Aida Baimakova is only 27 years old, but already a year has passed since the Slow Food congress elected her international councilor for Belarus, the Caucasus, Central Asia, Russian Federation, and Ukraine. On the eve of Slow Food’s annual “Terra Madre” event in Torino, Italy, FAO communication specialist Olga Grebennikova asked Baimakova a few questions.

  1. How did you get involved with Slow Food?
    A. I grew up on a family farm in northern Kazakhstan, so I know firsthand what natural, healthy, high-quality food is. I also know how important it is to preserve the traditional recipes and food culture that still exist in rural areas, but which are quickly disappearing in cities. My family has passed down the traditional recipes from generation to generation, and we still strictly observe the ancient traditions for cooking and consuming food.

In 2013, I applied for and received an invitation to participate in the international meeting of the Slow Food movement in South Korea. By 2014, we had created a youth movement in Kazakhstan. In the countries of Central Asia alone, the number of activists now exceeds one thousand.

  1. What are your goals in the region?
    The main principles of our activity are to preserve the traditional culture of food preparation and consumption, to revive people’s interest in foods produced where they live, and our refusal to “eat on the run.” Slow does not mean bad, it means consciously.
  2. How can traditional food culture make a difference?
    A. Traditional food culture is a philosophy based on ancient knowledge and respecting those who produce clean, honest and tasty food.

Today’s world is full of contradictions. On the one hand, globalization blurs national borders – geographic and political – bringing people closer. On the other, it leads to uniformity of food products and the use of various additives, which negatively affect people’s health. By adhering to traditional values, the world would regain balance, and we would use national resources more rationally.

As for Central Asia, the idea of tasty, clean and honest food can bring our countries closer. By combining our efforts, we can more effectively oppose pesticides, GMOs and various chemicals in agriculture. Central Asia can make an invaluable contribution to the conservation of biodiversity and gastronomic diversity on the planet.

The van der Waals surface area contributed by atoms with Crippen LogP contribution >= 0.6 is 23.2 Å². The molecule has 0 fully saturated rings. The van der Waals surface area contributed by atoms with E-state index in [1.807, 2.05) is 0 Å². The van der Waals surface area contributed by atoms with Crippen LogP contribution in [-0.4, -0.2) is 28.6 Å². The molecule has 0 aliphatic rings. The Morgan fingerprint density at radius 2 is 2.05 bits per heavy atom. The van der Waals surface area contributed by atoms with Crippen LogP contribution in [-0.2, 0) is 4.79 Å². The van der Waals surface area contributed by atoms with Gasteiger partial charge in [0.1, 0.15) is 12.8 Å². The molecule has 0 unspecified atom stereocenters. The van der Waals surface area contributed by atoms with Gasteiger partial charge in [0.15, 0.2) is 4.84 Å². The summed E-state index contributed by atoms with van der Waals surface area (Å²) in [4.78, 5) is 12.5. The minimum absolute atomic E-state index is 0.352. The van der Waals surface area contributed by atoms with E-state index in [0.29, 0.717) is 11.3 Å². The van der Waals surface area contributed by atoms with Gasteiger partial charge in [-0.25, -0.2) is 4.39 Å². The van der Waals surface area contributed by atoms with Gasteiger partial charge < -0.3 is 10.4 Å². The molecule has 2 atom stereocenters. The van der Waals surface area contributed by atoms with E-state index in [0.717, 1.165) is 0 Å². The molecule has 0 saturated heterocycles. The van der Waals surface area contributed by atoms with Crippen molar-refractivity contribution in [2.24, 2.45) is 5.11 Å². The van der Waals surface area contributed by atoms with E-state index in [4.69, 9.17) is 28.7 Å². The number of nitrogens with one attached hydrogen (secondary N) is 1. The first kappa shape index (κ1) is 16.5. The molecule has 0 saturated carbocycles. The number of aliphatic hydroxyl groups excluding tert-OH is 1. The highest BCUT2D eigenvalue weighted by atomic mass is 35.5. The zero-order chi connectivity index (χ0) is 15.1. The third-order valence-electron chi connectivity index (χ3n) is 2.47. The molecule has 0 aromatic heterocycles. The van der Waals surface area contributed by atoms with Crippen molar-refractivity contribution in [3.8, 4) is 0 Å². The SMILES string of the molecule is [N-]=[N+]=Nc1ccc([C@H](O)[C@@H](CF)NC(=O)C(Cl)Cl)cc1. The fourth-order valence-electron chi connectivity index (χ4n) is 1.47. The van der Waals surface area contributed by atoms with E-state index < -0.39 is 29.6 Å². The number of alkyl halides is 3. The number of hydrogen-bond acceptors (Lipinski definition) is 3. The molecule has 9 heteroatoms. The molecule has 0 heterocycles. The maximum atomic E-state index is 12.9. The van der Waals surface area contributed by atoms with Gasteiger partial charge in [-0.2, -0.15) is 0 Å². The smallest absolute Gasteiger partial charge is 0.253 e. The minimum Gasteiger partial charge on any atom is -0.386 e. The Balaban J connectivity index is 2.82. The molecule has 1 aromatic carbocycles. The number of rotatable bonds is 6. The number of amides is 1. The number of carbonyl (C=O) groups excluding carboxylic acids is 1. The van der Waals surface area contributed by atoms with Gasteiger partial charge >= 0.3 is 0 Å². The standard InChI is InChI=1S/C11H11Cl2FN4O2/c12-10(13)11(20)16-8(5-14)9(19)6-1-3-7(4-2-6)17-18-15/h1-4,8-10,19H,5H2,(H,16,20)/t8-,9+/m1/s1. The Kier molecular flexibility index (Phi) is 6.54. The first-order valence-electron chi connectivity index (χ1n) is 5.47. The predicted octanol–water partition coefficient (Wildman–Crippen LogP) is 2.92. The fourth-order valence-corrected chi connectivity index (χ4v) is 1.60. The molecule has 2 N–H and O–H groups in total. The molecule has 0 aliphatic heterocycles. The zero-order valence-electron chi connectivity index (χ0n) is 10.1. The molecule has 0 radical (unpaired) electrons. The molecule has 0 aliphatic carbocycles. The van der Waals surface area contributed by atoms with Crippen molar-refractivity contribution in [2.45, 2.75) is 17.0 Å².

Once upon a time our countries were linked by the Great Silk Road, and now our activists are proposing to create a Great Gastronomic Road in Central Asia.

“Once upon a time our countries were linked by the Great Silk Road, and now our activists are proposing to create a Great Gastronomic Road in Central Asia.”

Aida Baimakova
Slow Food International advisor

  1. What will Central Asia present at Terra Madre this year?
    A. On the international market, which will be located on the territory of the Lingotto Exhibition Pavilion, our region will present mulberry from Pamir in Tajikistan and a variety of ancient Bostanlyk almonds from Uzbekistan.

More than 60 species of mulberry trees grow in the Badakhshan Mountains, at an altitude of 1100-2400 meters above sea level. This allows residents of remote Tajik villages to get the necessary nutrients and vitamins in places where traditional grains, fruits and vegetables do not grow.

With its large wild almond forests, the Bostanlyk district of Uzbekistan in the western part of the Tien Shan Mountains ranks first in the country for almond production. Almonds from Bostanlyk will be a key ingredient in the tasting of “Sweets from almonds: from Asia to the Mediterranean.”

The dried “Hungarian” plum from Kyrgyzstan, as well as “Aport” apples from Kazakhstan, will also be presented.

FAO has been cooperating with the Slow Food movement since 2013. Highlighting the value of local foods and neglected food crops is one objective of the partnership. Others include improved market access for small producers, conservation and use of biodiversity, reduced food losses and food waste, and better animal welfare. The views of the interviewee may not be representative of FAO policy positions.

Оlga Grebennikova

UN Food and Agriculture Organization

Communication Consultant

for Central Asia